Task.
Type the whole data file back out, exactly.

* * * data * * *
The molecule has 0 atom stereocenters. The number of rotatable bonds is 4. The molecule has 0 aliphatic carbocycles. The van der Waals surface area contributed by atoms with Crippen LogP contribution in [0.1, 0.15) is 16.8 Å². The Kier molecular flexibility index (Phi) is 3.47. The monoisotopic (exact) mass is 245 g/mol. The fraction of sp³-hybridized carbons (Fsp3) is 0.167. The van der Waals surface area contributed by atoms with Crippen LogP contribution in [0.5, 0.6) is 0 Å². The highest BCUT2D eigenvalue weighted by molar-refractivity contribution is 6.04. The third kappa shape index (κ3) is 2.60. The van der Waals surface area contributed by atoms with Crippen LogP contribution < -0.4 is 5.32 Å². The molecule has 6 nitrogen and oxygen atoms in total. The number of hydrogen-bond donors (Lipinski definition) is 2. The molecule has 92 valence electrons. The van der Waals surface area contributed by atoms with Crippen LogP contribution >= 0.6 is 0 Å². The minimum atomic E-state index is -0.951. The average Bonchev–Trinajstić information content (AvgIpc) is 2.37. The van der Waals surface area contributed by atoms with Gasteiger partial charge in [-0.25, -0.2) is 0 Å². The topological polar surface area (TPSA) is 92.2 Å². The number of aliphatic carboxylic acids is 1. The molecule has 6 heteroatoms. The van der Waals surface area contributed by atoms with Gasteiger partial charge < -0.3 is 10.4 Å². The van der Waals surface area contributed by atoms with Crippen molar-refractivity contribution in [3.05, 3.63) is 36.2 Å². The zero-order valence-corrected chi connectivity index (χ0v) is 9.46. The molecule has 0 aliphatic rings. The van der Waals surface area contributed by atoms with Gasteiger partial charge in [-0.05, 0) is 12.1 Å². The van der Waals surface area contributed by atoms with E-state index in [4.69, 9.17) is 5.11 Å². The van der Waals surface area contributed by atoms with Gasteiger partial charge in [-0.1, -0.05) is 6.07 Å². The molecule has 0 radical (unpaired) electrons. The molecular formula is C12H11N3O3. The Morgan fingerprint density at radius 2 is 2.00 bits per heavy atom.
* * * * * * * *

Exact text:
The molecule has 0 atom stereocenters. The number of rotatable bonds is 4. The molecule has 0 aliphatic carbocycles. The van der Waals surface area contributed by atoms with Crippen LogP contribution in [0.1, 0.15) is 16.8 Å². The Kier molecular flexibility index (Phi) is 3.47. The monoisotopic (exact) mass is 245 g/mol. The fraction of sp³-hybridized carbons (Fsp3) is 0.167. The van der Waals surface area contributed by atoms with Crippen LogP contribution in [0.5, 0.6) is 0 Å². The highest BCUT2D eigenvalue weighted by molar-refractivity contribution is 6.04. The third kappa shape index (κ3) is 2.60. The van der Waals surface area contributed by atoms with Crippen LogP contribution < -0.4 is 5.32 Å². The molecule has 6 nitrogen and oxygen atoms in total. The number of hydrogen-bond donors (Lipinski definition) is 2. The molecule has 92 valence electrons. The van der Waals surface area contributed by atoms with Crippen LogP contribution >= 0.6 is 0 Å². The minimum atomic E-state index is -0.951. The average Bonchev–Trinajstić information content (AvgIpc) is 2.37. The van der Waals surface area contributed by atoms with Gasteiger partial charge in [-0.25, -0.2) is 0 Å². The topological polar surface area (TPSA) is 92.2 Å². The number of aliphatic carboxylic acids is 1. The molecule has 6 heteroatoms. The van der Waals surface area contributed by atoms with Gasteiger partial charge < -0.3 is 10.4 Å². The van der Waals surface area contributed by atoms with Crippen molar-refractivity contribution in [3.05, 3.63) is 36.2 Å². The zero-order valence-corrected chi connectivity index (χ0v) is 9.46. The molecule has 0 aliphatic rings. The van der Waals surface area contributed by atoms with Gasteiger partial charge in [-0.05, 0) is 12.1 Å². The van der Waals surface area contributed by atoms with E-state index in [4.69, 9.17) is 5.11 Å². The van der Waals surface area contributed by atoms with Gasteiger partial charge in [-0.1, -0.05) is 6.07 Å². The molecule has 0 radical (unpaired) electrons. The molecular formula is C12H11N3O3. The Morgan fingerprint density at radius 2 is 2.00 bits per heavy atom.